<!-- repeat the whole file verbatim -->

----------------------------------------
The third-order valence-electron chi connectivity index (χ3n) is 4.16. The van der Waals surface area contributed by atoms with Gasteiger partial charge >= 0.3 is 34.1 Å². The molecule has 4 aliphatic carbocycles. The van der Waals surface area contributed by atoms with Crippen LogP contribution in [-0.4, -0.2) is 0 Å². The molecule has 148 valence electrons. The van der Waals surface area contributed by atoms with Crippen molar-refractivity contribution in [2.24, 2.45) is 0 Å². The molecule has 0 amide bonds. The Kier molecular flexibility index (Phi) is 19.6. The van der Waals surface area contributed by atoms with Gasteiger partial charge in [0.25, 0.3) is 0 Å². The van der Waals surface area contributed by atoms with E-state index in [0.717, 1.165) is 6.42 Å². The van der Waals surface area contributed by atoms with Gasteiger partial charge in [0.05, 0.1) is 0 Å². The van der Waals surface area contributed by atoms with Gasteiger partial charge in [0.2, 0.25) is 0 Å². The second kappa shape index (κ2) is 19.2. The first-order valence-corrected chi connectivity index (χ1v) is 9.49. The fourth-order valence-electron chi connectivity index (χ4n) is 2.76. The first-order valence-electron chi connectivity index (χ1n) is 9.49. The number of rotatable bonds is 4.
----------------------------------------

The third-order valence-electron chi connectivity index (χ3n) is 4.16. The van der Waals surface area contributed by atoms with Gasteiger partial charge >= 0.3 is 34.1 Å². The molecule has 4 aliphatic carbocycles. The van der Waals surface area contributed by atoms with Crippen LogP contribution in [-0.4, -0.2) is 0 Å². The molecule has 148 valence electrons. The van der Waals surface area contributed by atoms with Crippen molar-refractivity contribution in [2.24, 2.45) is 0 Å². The molecule has 0 amide bonds. The Kier molecular flexibility index (Phi) is 19.6. The van der Waals surface area contributed by atoms with Gasteiger partial charge in [0.25, 0.3) is 0 Å². The van der Waals surface area contributed by atoms with E-state index in [0.717, 1.165) is 6.42 Å². The van der Waals surface area contributed by atoms with Gasteiger partial charge in [0.05, 0.1) is 0 Å². The van der Waals surface area contributed by atoms with Gasteiger partial charge in [0.2, 0.25) is 0 Å². The second kappa shape index (κ2) is 19.2. The first-order valence-corrected chi connectivity index (χ1v) is 9.49. The fourth-order valence-electron chi connectivity index (χ4n) is 2.76. The first-order valence-electron chi connectivity index (χ1n) is 9.49. The number of rotatable bonds is 4.